Hi, I'm Dodie. Children will tell you I'm funny and kind. Behind my back, adults call me weird...which makes me laugh out loud.
I'm a 76-year-old woman, still going on 11. I love our natural world, have numerous flower beds, raise monarchs in the summer and live (and love!) to volunteer in 5th-grade classrooms during the school year, helping kids with math. For 42 years I was a Mormon.
Keokuk, Iowa is my hometown--about 20 miles down river from Nauvoo. A field trip to the Joseph Smith properties the summer before 6th grade (1957) greatly influenced my thinking. Joseph Smith was a prophet and learning of his tragic death broke my heart. How I would have loved to be alive when there was a living prophet on the earth! But, he was dead. As life went on, in the back of my mind lingered the desire to live in the days when prophets spoke for God to His people.
Church attendance was always a major fact of life for me. From the age of 12 days until time to start kindergarten, I was raised by my maternal grandparents. "Momma" was active in the Methodist church where we were regular attendees at Sunday School, Sunday services and special activities. I attended Vacation Bible School each summer, beginning at age three.
In 1952 my mother took me back to live with her and her new husband in Keokuk, Iowa. It was overwhelming--new house (in the city and had no yard to play in), new town (with no town square), new neighbors and, except for my new grandparents, an aunt and two uncles, everyone was a stranger. I was happy when school started a couple of months later. I made friends easily and enjoyed school very much.
One familiar activity was regular church attendance. My new family were members of the Evangelical and Reformed Church. This was the church I went on to grow up in. I attended Sunday School, Sunday Services and was active in the youth group. I attended and graduated from Catechism. Looking back, I wish I could make the claim that we were well-taught in the doctrine of the Bible. Sadly, I don't recall this being the case, as so much was rote Christians really need to do a better job of teaching their children to know God! To know his nature. To know who he is...and what he is not.
Due to a high school sports injury in eleventh grade, I was assigned to study hall and library instead of gym glass. During those six (boring) weeks, I did a lot of reading, particularly on various religions. By that time in my life I had concluded that 120 different people could hear the same sermon with its accompanying scripture verses and still leave with 120 different interpretations. I felt there had to be one church which was "true," or at least came the closest to adhering to biblical teachings. See how I was setting myself up for being deceived by Mormonism? If only I'd spent that time studying the Bible, history and culture of the Old Testament peoples, Christian theology! Or maybe...just maybe, it would have been quite helpful to feel free to discuss spiritual questions with my parents, my pastor, my like-minded friends. Isn't hindsight wonderful? But, at 16 and 17 years of age not many people have a lot of that commodity.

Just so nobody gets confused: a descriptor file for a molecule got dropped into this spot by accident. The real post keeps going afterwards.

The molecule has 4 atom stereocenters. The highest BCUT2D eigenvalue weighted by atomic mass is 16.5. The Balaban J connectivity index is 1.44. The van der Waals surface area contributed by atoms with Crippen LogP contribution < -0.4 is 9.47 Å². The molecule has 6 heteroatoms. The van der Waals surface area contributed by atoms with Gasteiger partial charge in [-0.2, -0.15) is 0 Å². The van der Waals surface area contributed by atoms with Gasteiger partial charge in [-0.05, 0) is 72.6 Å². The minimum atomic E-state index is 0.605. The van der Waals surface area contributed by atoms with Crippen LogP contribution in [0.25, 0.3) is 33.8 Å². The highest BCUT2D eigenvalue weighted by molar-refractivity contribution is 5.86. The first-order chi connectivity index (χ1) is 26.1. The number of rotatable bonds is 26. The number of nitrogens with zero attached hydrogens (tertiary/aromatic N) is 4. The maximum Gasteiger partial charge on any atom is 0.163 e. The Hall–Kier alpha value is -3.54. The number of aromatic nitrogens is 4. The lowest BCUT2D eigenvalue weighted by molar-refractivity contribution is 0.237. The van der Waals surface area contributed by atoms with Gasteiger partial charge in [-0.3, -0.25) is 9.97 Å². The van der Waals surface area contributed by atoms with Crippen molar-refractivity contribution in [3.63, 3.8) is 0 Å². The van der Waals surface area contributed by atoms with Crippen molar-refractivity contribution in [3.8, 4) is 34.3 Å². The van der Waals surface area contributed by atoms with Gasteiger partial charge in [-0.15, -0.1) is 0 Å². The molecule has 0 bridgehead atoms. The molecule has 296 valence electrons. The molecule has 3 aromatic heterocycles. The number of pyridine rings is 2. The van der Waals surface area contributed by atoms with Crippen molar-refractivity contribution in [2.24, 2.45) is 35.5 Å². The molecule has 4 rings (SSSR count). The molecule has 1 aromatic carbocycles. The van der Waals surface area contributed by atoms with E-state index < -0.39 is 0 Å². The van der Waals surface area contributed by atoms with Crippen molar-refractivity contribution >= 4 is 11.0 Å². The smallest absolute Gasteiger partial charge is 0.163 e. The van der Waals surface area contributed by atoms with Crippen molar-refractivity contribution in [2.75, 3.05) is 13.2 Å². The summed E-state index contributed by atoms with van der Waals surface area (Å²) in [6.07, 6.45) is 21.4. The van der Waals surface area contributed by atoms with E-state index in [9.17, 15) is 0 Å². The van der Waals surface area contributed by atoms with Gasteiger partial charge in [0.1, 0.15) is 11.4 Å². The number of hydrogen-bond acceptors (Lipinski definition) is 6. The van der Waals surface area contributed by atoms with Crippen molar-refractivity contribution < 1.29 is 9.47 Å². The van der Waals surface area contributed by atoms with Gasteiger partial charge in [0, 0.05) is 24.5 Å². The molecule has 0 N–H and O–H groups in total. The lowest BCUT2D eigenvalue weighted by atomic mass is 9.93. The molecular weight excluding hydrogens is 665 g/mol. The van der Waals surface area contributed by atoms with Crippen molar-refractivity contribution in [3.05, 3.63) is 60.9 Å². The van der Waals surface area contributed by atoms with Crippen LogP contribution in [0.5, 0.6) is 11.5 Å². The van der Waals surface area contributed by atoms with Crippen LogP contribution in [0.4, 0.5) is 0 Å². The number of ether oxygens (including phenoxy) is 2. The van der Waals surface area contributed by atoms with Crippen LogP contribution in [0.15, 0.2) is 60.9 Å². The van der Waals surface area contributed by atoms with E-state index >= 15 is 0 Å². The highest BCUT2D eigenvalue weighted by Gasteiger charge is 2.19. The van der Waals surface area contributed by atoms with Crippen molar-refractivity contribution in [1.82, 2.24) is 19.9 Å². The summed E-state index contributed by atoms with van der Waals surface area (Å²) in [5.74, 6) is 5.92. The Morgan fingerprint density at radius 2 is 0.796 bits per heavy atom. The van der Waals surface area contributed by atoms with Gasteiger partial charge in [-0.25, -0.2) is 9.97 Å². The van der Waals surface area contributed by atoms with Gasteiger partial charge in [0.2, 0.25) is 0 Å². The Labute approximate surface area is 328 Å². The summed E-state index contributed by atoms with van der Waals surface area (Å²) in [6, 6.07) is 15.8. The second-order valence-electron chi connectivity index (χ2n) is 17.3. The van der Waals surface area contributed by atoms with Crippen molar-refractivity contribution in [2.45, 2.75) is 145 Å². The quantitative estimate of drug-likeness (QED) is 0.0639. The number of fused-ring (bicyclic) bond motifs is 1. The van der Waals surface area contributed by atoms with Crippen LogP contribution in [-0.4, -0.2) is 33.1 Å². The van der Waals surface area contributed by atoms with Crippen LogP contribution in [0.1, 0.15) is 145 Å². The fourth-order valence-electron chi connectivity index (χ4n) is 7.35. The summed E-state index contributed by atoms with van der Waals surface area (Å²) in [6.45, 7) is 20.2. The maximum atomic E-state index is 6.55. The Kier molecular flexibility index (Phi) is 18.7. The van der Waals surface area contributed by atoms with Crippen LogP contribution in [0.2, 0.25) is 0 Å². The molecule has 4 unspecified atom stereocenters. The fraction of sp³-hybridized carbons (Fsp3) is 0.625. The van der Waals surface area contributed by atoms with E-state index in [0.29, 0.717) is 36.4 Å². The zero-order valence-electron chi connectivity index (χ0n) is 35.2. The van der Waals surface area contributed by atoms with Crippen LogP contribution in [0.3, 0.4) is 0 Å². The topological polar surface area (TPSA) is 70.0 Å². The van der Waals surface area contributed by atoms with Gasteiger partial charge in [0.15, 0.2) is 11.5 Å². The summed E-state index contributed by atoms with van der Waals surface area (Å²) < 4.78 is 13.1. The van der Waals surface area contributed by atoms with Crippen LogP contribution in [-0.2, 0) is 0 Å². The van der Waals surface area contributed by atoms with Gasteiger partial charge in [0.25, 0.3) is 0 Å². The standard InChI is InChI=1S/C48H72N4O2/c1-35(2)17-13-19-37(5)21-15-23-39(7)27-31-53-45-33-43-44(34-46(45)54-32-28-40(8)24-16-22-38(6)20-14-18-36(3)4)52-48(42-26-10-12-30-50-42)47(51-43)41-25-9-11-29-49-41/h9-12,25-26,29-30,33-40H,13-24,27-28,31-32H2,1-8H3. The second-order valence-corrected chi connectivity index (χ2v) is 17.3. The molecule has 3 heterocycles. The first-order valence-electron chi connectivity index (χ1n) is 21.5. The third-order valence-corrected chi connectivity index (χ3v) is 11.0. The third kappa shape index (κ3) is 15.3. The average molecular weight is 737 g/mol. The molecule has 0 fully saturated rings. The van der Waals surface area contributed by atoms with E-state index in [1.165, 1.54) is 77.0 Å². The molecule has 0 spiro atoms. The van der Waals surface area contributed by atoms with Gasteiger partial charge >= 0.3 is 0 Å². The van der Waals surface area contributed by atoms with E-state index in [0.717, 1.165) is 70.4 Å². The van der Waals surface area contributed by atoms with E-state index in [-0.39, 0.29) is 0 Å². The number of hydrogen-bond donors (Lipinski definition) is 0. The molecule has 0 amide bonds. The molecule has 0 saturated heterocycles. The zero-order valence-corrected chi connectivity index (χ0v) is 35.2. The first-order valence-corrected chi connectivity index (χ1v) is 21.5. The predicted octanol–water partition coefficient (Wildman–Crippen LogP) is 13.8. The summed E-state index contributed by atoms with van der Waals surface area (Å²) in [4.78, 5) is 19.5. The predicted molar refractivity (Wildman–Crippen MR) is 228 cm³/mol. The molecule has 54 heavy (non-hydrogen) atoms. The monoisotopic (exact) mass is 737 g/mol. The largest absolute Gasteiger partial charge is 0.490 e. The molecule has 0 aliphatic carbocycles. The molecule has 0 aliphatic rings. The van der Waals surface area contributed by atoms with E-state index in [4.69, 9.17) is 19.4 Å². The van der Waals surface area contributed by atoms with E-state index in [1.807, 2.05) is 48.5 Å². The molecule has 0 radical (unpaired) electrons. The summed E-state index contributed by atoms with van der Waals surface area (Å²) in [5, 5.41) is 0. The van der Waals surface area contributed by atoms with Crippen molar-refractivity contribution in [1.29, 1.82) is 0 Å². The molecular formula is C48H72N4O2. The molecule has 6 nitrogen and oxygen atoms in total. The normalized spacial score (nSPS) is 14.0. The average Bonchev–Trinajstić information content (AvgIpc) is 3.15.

When an opportunity presented itself for me to go to New Zealand, I dropped out of high school after my Junior year and left for the South Pacific. Now...you've heard about "the gate is open and the dog is off the leash." I was gone, on my own, for a year and a half. I was 17, then 18, and...well...stupid. Religion took a back seat to working, paying rent, grocery-shopping...bar-hopping...and adventure.
Shortly after returning to the United States, I enrolled in Catholic Catechism and joined the Roman Catholic Church due to its claim to being the "true" church, considering Peter as it's first Pope. For someone who had read up on various religions, I was quite ignorant. I was ignorant of biblical knowledge. One may study theology and Jewish history and customs, but until one reads, studies and prays over the Bible and its teachings one doesn't really know the doctrines of true Christianity.
In June of 1968 I met a great Catholic boy. We were married in November and this year will be celebrating our 55th wedding anniversary. He's still an awesome guy! If you knew me, you'd know he is a "saint," given all I've put him through.
In 1975 I was deceived into joining the Mormon church. As soon as I discovered the "living prophet" image had continued without interruption until the present day, I was eager to know more. I wanted to belong to a church with a living prophet. I wanted to be a member of God's true church. Yes, I've been gullible all my life, and as every convert to Mormonism knows, the missionary lessons just cover the basics which lie on the surface--all leading up to becoming a full tithe-paying member. I just gobbled up their sales pitch like gumdrops. These people had an answer for absolutely everything, including answering the questions on my Catholic "shelf." I was told I was a "Golden Convert." I felt so special to think my "heart had been prepared for the truth." Did I tell you I've been gullible my whole life?
I was a Mormon for 42 years. That organization robbed my family of so much during all those years--so much of genuine joy and of truth. My husband remained faithful to his Catholic religion but our three children were raised in the Mormon church. My husband was tolerant, but always carried a resentment. I cannot imagine the emotional and spiritual pain he endured out of love for me and our boys.